Supreme Court Holds That Section 10(B) Of The Securities Exchange Act Applies Only To Domestic Transactions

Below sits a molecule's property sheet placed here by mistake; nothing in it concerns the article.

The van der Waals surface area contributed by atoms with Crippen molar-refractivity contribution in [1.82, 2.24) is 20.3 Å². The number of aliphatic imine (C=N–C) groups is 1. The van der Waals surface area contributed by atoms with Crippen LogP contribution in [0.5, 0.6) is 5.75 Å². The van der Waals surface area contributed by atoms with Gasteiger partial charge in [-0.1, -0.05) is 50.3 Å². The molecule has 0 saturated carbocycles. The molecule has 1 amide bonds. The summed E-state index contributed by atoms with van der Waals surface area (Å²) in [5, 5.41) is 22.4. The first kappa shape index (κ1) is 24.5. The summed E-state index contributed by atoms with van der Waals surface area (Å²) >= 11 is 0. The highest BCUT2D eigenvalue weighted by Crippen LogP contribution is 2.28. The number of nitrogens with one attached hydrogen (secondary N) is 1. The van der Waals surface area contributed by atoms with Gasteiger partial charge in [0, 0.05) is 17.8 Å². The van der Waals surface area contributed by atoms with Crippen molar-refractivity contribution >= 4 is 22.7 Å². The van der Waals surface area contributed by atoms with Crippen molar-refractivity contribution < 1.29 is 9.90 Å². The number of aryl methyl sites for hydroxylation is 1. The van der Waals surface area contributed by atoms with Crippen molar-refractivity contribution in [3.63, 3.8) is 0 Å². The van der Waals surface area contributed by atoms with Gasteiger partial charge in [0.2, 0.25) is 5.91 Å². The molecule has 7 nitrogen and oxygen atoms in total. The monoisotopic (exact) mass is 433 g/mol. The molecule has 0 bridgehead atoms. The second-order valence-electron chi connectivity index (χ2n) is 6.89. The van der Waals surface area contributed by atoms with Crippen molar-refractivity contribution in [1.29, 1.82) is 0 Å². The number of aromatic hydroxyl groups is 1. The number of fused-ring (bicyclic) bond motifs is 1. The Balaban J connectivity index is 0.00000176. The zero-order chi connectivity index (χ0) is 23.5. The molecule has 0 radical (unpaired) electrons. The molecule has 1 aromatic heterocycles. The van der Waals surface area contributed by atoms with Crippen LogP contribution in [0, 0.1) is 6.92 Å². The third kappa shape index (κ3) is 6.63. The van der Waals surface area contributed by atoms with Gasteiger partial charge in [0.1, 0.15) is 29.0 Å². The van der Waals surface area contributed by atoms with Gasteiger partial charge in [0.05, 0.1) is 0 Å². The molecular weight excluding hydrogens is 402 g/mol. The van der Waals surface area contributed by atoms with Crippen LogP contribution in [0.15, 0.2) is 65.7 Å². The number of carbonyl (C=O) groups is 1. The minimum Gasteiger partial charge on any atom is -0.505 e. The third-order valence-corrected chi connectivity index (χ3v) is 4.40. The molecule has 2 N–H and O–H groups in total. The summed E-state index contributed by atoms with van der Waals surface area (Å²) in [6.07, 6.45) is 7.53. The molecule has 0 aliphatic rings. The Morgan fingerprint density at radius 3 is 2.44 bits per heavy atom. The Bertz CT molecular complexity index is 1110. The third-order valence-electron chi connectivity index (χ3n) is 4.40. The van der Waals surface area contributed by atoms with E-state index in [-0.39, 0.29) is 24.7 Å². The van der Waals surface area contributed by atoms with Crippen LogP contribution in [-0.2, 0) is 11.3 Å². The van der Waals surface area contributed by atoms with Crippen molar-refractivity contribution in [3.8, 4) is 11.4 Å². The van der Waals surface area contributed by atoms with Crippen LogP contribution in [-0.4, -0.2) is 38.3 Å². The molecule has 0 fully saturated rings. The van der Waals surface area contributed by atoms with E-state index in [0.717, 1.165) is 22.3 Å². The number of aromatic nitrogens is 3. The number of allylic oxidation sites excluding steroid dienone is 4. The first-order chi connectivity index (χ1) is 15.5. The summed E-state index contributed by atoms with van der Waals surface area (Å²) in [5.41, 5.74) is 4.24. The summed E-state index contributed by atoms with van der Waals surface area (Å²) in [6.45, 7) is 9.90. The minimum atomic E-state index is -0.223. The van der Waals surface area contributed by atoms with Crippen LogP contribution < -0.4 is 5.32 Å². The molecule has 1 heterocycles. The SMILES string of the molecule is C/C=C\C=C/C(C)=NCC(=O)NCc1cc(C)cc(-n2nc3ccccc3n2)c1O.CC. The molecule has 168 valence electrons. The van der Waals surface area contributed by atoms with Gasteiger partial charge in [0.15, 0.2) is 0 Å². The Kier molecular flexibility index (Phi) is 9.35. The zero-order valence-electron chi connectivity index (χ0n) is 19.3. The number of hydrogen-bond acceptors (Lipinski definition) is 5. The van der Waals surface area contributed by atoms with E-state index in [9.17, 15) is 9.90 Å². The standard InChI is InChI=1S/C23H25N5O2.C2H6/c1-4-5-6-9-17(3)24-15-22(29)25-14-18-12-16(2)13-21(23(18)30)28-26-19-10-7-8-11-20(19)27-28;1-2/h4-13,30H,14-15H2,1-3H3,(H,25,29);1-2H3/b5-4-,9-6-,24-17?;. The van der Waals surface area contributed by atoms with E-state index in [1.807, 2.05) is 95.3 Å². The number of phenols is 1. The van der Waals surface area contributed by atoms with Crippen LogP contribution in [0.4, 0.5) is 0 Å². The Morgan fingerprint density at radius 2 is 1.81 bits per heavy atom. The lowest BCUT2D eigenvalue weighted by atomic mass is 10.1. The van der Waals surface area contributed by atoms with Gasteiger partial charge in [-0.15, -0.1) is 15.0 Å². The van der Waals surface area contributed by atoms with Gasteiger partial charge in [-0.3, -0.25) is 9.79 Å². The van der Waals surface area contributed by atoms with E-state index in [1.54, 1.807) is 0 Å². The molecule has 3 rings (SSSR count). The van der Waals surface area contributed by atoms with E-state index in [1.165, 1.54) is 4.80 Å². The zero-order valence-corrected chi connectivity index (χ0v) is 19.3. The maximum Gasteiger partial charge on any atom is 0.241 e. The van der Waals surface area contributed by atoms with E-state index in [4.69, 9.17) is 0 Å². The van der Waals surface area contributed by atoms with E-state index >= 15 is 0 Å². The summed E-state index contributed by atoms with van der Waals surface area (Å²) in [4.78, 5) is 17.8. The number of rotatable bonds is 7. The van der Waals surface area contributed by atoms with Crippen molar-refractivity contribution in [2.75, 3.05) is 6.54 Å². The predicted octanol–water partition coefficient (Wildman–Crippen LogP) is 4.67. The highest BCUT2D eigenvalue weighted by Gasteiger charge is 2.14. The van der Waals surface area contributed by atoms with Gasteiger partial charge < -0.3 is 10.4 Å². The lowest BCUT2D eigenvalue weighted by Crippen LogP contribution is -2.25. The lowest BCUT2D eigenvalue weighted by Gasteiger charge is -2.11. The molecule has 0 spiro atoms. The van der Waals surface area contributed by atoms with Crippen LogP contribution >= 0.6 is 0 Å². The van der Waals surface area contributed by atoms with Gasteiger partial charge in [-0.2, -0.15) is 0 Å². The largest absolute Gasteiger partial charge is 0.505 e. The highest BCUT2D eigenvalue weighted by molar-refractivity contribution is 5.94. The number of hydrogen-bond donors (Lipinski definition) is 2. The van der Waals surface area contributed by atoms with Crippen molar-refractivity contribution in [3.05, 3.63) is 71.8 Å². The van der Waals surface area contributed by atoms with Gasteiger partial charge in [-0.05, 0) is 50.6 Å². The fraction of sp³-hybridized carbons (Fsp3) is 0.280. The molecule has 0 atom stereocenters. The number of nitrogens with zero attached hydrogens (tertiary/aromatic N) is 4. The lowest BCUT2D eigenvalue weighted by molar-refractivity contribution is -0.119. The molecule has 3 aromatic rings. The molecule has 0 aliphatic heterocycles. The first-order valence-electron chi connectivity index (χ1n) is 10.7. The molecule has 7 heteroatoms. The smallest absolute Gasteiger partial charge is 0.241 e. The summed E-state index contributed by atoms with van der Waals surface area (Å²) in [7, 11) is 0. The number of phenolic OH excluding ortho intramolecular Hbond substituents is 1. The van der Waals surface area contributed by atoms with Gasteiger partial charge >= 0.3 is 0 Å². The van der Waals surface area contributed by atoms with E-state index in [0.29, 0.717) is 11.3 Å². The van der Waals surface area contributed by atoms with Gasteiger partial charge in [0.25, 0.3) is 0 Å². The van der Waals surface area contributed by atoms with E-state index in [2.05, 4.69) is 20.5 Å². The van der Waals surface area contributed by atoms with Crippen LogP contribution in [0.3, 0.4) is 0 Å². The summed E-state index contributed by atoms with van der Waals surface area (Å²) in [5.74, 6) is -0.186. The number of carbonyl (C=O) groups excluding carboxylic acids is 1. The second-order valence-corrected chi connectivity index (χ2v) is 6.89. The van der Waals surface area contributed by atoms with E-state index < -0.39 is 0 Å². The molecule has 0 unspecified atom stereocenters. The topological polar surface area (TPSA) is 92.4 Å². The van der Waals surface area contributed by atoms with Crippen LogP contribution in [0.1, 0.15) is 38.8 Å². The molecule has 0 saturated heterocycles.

On June 24, 2010, the U.S. Supreme Court ended nearly a half century of speculation over the extraterritorial application of the United States securities laws. In Morrison v. National Australia Bank Ltd., the Court held that Section 10(b) of the Securities Exchange Act of 1934, the principal anti-fraud provision of the federal securities laws, applies only to transactions in securities that are listed on domestic exchanges and domestic transactions in other securities. In so holding, the Court affirmed the dismissal of a “foreign-cubed” securities class action, i.e., a private action brought in the United States by foreign purchasers of securities issued by a foreign company traded on a foreign exchange. The Court rejected an analysis widely used by the lower courts that permitted such lawsuits when the transactions had a substantial effect on the U.S. market or significant conduct in the U.S.

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